Running 101

Hello enthusiastic new runners! Here is a crash course in running. Everything you need to know:

  • Running gear

In principle, you don’t need any special gear to run. There is no running police to stop you jogging in your old gym trainers or barefoot (like some minimalistic runners do). The rule is that the more you run, the more running gear you’ll need. As I said, your old trainers will probably be sufficient when covering your first few kilometers per week, however, you wouldn’t want to run a marathon in them. Same applies to pretty much all items of clothing. Primark socks will do just fine if your weekly mileage is 10km. Expensive Under Armour socks and running gear snobbery can come later on…

  • Shoes

Having said that, if you were to invest in one piece of running gear, it should be shoes. But hold your horses before ordering those fancy Nikes from a dodgy seller on eBay! First of all, runners often get their running shoes half or a full size larger than their everyday shoes. It’s wise to do that if you want to keep your toenails. Secondly, you need to chose the right type of running shoe to prevent injury and keep running enjoyable. To do that, I’d recommend visiting a running shop and asking for an advice / a gait analysis. You won’t regret it.

  • Pace

You can measure your running pace either in minutes per kilometre, or minutes per mile. Miles or kilometres per hour is a speed measure for vehicles. You are not a car.

As a new runner, try not to worry about your pace too much. The important thing is that you shouldn’t all the time run as fast as you can. Let me repeat that – do not try for a personal record on every single run! Don’t! Speed should be reserved for fast days, intervals, races and similar. Most of the time, you should keep it chilled. Chilled pace means you can comfortably run and have a conversation at the same time.

  • Mileage

So how much shall I run per week? Well, there is no right answer to that question. The key is to build it up. You don’t want to jump from zero to 50km a week. Instead, gradually increase your mileage until you have a solid base. Some say that the increase in distance should not be more than 10%. I tend to disagree, but then again, I am sometimes guilty of being a running cowboy. The bottom line is – start low and make your way up to what feels beneficial and sustainable for you. The upper mileage limit is not created by an opinion of people on the Internet – it is created by your physical capabilities and time you can commit to running.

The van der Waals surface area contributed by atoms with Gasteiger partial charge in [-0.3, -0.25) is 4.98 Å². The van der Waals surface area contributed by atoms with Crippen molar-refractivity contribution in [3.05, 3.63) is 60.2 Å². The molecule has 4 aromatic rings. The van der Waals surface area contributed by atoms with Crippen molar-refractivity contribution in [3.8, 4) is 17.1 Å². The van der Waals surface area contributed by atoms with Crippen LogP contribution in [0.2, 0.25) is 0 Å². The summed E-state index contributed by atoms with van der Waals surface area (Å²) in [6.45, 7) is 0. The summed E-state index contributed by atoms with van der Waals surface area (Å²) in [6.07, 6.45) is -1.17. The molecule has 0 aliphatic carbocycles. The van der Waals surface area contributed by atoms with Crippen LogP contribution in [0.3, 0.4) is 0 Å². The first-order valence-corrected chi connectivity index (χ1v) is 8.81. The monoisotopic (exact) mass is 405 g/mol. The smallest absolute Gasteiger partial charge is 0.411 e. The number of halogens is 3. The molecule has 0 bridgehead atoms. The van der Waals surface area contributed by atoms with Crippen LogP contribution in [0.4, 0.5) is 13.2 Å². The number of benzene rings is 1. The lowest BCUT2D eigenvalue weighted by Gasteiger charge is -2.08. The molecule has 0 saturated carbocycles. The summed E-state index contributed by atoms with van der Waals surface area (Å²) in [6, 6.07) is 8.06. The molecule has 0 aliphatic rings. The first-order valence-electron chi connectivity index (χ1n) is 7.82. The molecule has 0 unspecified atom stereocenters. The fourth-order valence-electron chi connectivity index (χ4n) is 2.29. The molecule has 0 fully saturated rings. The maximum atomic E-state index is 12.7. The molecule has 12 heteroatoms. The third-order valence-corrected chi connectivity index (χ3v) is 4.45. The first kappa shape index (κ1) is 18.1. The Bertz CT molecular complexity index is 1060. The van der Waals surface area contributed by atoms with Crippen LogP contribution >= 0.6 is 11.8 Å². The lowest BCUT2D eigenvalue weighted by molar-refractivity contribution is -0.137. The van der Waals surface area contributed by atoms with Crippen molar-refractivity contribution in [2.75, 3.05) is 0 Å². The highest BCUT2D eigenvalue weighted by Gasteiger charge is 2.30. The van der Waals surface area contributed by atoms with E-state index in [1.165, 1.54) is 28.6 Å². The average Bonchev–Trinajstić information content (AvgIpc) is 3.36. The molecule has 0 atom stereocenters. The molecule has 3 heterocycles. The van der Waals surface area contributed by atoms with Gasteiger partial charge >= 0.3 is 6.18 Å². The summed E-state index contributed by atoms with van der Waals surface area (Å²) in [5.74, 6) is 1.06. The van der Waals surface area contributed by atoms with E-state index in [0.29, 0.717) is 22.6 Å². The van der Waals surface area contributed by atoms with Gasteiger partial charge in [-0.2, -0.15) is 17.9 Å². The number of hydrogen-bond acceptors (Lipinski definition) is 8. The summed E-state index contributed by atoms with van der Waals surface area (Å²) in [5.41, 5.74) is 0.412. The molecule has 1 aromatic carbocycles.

• Races

You don’t need to be a pro athlete to enter running races (although don’t expect to be allowed into Olympics and championships just yet). With running becoming more and more popular, there is a pretty good chance that you’ll have a race within a driving distance every weekend. Normally, you register online, pay a fee and turn up on the day to run for a medal. The longer distance you choose to run, the more it’ll cost, but let’s say you can participate in a standard 5K race for around £20. Included in that price is normally a medal, your pain and suffering trying to achieve a personal best, water, a post-race snack, bag drop and (hopefully) accurately measured time of your run.

You can probably find some little local races that are considerably cheaper but your result may not be chip-timed or there may not be a medal. I personally refuse to race if there is no medal. #priorities

  • Marathon

Marathon is an actual distance. It measures 26.2 miles which is 42.2 km (or 42.195 if you like being precise). No one has ever run a “5K marathon”. Marathon is not an equivalent of a running race (or a fun run).

And yes, it is very far away.

  • PB

PB does not stand for peanut butter. It means personal best – the best time you have ever run that specific distance in. It is also called PR – personal record. It does not count as a PB if you pause your watch and catch a breath during the run (just saying). At the beginning of your running journey, every other run can easily be a PB – enjoy it while it lasts, but don’t kill yourself trying to maintain a PB strike because it is not possible.

  • Running clubs

You can join a local running club to help you train and get motivated. Running club membership is considerably cheaper than a gym membership. They organise joint training sessions, normally aimed at runners of all abilities, quite often local races and other challenges as well as social events. You can probably attend a trial session(s) to see if club running is your thing.

  • Injuries

It is important to recognise injuries from niggles. I am not going to lie, the beginning of your running journey might hurt while your body is getting used to this type of movement. If on your first ever 5K run, your knees or shins hurt, chances are you are not injured, but your body is just trying to figure out what’s this new type of activity about. On the other hand, continuously ignoring niggles can easily lead to an injury. The most important thing is to learn to understand own body, however cliché that may sound.

So that was more or less everything you need to know to get started… Actually, you don’t really need to know half of this stuff. As long as you know how to tie your shoe laces, you’re good to go. Just get out and get running!

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